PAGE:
“I can’t worry about everyone’s feelings,” he said.
Simmons played his first game in Philadelphia since a Game 7 loss to Atlanta in the Eastern Conference semifinals on June 20, 2021. He passed up a wide-open tying dunk late in that game, triggering passive criticism from coach Doc Rivers and Joel Embiid that unraveled the relationship. Simmons also had back issues and later said mental health woes played a role in his trade demand in the summer of 2021 that led to a contentious few days in training camp. Simmons was sent home for good, filed a grievance after the Sixers said he breached his contract (it was later settled in a confidential agreement) and then was shipped to Brooklyn in a trade for All-Star James Harden.
Embiid and Harden sat out Tuesday night with injuries, as did Tyrese Maxey, the genial guard who became an instant fan favorite as Simmons' replacement.
Simmons, who watched from the bench as he recovered from a back injury when the Nets played in Philly in March, insisted at shootaround he had no hard feelings toward Embiid and other former teammates.
“We had a lot of highlights. We had lot of great times,” Simmons said. “I got a lot of love for Jo, too. Obviously, didn’t work out. That’s life. Not everything works out in your favor.”
Ask if he might seek out Embiid, Simmons cracked, “Yeah, we’re going to do our secret handshake.”
The trio of sidelined Sixers starters made the nationally televised game a bit anticlimactic.
Well, at least on the court. Philadelphia’s starting lineup of Tobias Harris, P.J Tucker, Montrezl Harrell, De’Anthony Melton and Shake Milton was not what most fans who listed lower-level tickets in the $900 range expected when they listed this one.
Booing Simmons about made it worth any price.
Hey, at least the local duct tape business was booming. Sixers fans needed only a Sharpie and the adhesive to salvage their old No. 25 Simmons jerseys. Most fans wrote some kind of profanity on the tape — one hopeful fan waiting in a penned-off area before the concourse opened had his vulgarity ripped off by a security guard — while one went deep into the great Philly insult well and wrote "Crumb Bum " over Simmons' name.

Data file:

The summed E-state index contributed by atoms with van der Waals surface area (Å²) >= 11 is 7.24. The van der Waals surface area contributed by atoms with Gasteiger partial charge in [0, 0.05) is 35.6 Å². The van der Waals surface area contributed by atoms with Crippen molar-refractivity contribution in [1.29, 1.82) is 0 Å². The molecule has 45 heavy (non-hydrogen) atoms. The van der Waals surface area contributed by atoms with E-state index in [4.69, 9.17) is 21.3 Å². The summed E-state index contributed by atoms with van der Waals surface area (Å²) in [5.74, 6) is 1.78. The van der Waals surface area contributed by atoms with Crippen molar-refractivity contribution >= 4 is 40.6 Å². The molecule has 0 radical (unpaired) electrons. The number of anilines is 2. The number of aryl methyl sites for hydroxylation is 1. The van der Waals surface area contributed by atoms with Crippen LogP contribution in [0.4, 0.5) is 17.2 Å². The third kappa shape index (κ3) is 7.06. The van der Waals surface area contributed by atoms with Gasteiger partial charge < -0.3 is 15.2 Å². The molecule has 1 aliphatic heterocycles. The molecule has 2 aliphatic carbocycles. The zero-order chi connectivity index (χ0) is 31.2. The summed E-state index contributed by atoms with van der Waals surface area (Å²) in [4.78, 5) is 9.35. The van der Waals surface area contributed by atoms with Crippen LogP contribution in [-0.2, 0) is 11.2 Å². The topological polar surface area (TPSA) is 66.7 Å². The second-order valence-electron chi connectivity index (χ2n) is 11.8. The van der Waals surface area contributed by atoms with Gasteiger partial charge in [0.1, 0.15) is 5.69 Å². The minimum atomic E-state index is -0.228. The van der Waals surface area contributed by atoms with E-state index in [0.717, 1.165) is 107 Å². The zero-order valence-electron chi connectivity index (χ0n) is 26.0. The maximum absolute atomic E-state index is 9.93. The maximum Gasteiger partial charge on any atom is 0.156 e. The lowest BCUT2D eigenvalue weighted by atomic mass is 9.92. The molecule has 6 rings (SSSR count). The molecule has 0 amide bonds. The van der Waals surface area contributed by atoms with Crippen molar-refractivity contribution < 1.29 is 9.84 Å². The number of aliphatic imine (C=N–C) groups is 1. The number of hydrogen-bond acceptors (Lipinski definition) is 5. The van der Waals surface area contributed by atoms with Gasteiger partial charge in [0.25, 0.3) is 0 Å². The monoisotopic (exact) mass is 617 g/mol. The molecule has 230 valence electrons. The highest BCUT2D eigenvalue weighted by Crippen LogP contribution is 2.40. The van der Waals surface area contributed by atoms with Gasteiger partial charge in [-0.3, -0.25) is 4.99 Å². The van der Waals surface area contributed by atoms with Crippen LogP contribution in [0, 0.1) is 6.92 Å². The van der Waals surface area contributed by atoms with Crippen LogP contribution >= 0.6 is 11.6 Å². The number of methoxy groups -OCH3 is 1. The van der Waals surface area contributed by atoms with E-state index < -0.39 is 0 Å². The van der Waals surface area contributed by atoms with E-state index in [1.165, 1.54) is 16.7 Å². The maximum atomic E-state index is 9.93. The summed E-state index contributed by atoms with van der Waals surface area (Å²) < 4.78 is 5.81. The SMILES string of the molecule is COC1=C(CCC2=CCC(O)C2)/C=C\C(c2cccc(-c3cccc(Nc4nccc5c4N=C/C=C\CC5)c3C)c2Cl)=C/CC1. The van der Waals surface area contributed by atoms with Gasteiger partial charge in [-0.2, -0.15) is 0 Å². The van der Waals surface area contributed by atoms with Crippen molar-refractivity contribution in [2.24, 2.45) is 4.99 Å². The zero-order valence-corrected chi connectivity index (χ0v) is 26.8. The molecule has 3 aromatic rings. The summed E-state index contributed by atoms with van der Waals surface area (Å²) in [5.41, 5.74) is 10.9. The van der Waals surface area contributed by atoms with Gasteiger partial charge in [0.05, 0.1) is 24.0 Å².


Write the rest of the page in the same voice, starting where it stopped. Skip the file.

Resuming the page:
“I think I did some things in Philadelphia that can be respected and appreciated,” Simmons said. “I don't think we all had bad times.”
It wasn’t all loathe and basketball in the City of Brotherly Love.
Sydney Reiver of Cherry Hill, New Jersey, held a sign from the third row that read " BEN IM UR #1 FAN, PLEASE SIGN MY JERSEY" and caught the guard's attention after warmups. Simmons walked toward the stands and posed for a photo with the teenager wearing his Brooklyn No. 10 jersey. She had missed out on meeting him when he played in Philadelphia and decided to send him a direct message on Instagram that she would be at the game. The 14-year-old ninth-grader said she "was upset" when Simmons was traded but thrilled she finally met her favorite player.
“He was like, ‘What’s up,’” she said.
Sydney attended the game with her dad; the family has had season tickets for 41 years.
“It was just nice to see I have support in Philadelphia, still,” Simmons said. “Lifelong fans do support me. That was really cool to see. It's nice to see.”
Simmons had more friendly faces in Brooklyn’s locker room, a point Vaughn has made with the three-time All-Star. Whatever the outcome, Simmons has a home with the Nets.
“It was one step in the right direction for me,” Simmons said. “I think it was a good experience.”
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